How to Increase Independence in Large Group

I have had experience teaching in a public-school setting, a therapeutic day school setting, and now I am in an ABA clinic setting. In all these settings, I have seen many skills within small and large groups needed for all of my learners. The skill of being able to sit next to a peer, pass items to the next person, get materials instructed by the teacher, attend to the speaker, or sit for a duration of time is not a skill that is learned easily for my learners. I have been able to experience many different types of learners and abilities and have been able to modify my large group activities and the environment in order to help my learners succeed. In this post, I will share what can be used during large group activities in order to encourage independence as well as skills that can be broken down and taught to a learner in smaller steps.

Accommodations to the environment

There are many different ways and areas of a classroom or a clinic that large group activities may be taking place. Below are some that I have seen:


  • A large carpet with letters, shapes, or numbers on it where each learner sits on a certain symbol with the teacher/leader seated in the front
  • A large plain colored carpet and the learners sit on carpet squares with the teacher/leader seated in the front
  • A large group carpet and some learners sit in a cube chair or adapted seating with the teacher/leader seated in the front
  • A U-shaped table with learners seated in cube chairs or crate seats around the table


Other accommodations to keep in mind and discuss with your team that can be individualized per learner may be:


  • Light covers
  • Headphones
  • Chew
  • Fidgets
  • Wiggle cushion
  • Seating close to a teacher
  • Seating away from a certain peer
  • A paraprofessional seated behind a specific learner
  • A visual schedule for large group
  • Individual schedule
  • Decreased amount of time expected to stay at group
  • Hands on materials per activity
  • Visuals for behavior expectations
  • Sensory motor break
  • Color coding

Modifications to the lessons

Although there may be a time limit or certain amount of minutes that are allotted for large group times in a school setting, I was able to work with administration and advocate for our learners that a 20-30 minute circle time was not appropriate for all of my learners. My team and I took data on our learner’s functional abilities to participate with all environment factors included. Some leaners benefited from large group later in the day, some benefited from a decreased number of peers in a certain vicinity during large group, some learners needed dividers or boards up to decrease visual distractions in order to attend. The data on what benefits our learners is most important especially when advocating for them and meeting with team members. When we modify lessons for our learners, they will learn to be more independent in following the routine, tolerating peers, engaging in sharing and taking turns, use and follow a schedule, and increase independence during groups, and most importantly, moving away from 1:1 instruction from a paraprofessional, teacher, clinician or related service team member.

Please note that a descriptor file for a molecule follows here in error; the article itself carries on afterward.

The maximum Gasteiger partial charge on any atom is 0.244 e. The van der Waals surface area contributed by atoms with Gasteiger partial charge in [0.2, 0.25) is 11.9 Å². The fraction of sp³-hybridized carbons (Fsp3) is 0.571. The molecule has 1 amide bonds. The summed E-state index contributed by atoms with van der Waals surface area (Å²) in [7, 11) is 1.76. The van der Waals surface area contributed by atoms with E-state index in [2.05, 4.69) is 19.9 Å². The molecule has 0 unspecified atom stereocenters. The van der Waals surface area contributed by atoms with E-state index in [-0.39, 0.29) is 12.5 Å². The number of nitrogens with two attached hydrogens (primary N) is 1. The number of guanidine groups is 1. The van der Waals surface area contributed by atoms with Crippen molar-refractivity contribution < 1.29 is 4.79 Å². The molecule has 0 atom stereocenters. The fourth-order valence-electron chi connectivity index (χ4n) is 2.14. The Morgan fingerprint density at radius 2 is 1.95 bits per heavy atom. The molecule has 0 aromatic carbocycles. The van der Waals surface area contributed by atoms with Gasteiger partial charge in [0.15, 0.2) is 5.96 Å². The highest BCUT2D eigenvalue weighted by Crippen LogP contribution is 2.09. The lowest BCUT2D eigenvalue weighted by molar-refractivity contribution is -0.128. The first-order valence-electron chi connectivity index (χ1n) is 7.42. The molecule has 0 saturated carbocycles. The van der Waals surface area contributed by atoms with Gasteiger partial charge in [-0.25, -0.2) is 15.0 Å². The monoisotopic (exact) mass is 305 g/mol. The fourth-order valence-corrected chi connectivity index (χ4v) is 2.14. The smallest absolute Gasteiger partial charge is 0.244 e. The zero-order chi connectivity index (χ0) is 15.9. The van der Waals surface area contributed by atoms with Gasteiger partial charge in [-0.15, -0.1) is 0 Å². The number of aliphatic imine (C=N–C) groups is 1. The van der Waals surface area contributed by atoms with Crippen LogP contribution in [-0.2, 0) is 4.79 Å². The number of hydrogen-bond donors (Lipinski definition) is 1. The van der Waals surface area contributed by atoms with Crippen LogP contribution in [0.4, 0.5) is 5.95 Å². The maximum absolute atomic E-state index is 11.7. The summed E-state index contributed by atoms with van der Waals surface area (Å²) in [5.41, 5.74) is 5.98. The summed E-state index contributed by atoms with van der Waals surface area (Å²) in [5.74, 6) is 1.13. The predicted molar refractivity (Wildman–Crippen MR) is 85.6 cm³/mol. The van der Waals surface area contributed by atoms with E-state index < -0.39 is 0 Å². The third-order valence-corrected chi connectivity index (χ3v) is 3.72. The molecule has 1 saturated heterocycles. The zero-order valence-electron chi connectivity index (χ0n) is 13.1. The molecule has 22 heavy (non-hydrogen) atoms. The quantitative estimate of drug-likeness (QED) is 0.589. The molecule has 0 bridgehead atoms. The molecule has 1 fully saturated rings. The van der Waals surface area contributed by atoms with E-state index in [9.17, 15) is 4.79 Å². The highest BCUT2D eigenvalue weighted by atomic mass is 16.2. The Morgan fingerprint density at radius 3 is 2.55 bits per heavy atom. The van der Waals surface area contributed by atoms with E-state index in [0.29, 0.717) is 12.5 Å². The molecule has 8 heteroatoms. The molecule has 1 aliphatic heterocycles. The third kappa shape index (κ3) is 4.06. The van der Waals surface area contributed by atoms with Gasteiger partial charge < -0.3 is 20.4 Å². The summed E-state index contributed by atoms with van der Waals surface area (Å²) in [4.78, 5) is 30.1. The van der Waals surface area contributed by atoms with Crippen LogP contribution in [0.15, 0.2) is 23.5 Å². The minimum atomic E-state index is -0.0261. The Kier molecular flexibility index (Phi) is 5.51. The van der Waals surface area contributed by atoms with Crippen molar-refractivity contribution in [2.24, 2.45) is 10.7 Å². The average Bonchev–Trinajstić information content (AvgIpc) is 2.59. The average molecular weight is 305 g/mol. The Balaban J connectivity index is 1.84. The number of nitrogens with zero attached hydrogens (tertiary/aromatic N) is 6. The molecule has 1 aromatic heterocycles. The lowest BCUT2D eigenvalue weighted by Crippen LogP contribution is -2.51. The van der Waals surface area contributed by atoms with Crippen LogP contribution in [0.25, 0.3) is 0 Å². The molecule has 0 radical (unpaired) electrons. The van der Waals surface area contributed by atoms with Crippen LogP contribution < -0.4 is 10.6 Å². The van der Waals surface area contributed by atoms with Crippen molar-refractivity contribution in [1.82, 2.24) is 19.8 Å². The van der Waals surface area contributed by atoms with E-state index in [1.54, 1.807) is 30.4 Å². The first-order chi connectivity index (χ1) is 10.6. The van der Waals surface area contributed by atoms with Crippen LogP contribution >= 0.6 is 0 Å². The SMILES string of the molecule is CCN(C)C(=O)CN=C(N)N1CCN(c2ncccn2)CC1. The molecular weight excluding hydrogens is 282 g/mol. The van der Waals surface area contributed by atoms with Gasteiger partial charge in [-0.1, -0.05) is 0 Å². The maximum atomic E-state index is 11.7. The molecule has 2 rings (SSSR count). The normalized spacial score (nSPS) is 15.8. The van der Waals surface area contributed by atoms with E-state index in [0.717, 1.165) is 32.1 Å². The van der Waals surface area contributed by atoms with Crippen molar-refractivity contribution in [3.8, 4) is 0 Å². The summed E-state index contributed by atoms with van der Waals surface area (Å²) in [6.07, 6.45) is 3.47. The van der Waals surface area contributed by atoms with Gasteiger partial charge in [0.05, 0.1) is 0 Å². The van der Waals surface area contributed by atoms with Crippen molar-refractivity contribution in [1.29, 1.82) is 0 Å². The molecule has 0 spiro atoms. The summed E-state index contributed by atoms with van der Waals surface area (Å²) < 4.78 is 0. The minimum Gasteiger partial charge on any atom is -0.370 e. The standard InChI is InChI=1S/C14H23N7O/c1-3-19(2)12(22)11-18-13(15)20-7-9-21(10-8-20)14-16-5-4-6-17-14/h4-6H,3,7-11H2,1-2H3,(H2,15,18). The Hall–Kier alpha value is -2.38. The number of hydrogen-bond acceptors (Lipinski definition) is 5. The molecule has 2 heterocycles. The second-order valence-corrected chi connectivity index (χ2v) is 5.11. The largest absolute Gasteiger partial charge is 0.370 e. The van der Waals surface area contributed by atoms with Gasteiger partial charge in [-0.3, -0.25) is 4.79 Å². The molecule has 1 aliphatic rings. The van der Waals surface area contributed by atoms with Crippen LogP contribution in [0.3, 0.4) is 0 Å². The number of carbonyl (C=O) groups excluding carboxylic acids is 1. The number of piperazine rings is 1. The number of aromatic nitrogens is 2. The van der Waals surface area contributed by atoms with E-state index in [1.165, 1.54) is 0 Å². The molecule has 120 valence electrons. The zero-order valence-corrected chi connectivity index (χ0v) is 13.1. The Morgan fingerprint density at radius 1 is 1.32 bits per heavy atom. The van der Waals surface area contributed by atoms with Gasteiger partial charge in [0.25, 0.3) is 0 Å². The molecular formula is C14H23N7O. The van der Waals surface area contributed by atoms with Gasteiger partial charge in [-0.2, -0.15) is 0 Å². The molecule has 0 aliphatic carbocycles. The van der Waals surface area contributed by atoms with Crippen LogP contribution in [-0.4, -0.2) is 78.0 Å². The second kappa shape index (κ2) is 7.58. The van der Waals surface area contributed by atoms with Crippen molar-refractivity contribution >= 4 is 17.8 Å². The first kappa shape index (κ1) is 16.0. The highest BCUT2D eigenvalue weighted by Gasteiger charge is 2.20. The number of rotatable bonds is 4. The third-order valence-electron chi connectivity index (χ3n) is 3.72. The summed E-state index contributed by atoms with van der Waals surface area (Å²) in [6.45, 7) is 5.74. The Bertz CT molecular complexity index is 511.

Skills that can be taught and practiced in large group settings

Within my experiences, my learners have not come onto my caseload ready and independent for full participation in a large group setting. When a learner is struggling and full time large group may not be appropriate, we look at pre-requisite skills to teach as well. These skills are below (in no sequential order):


  • Manding
  • Multi-step directions
  • Waiting before touching materials/stimuli
  • Referencing teacher
  • Respond to requests from peers
  • Engages in early play with or next to peers and adults
  • Makes spontaneous comment to peers
  • Manding to peers
  • Is able to engage in group activities independently for at least 5 minutes
  • Fine motor imitation
  • Gross motor imitation
  • Imitation with an object
  • On task behavior
  • Follows a first/then contingency
  • Receptive/Expressive labeling
  • Independent (TEACCH)
  • Sits in large group for 10 minutes without disruptive behavior or attempting to leave
  • Responds to questions
  • Raises hand
  • Transitions without disruptive behavior from one activity to the next with no prompts
  • Initiates and responds to greetings to peers independently

1 Comment

  1. Do you have more pictures of your fringe boards? I am wanting to try to make some but not sure where to start. Thanks


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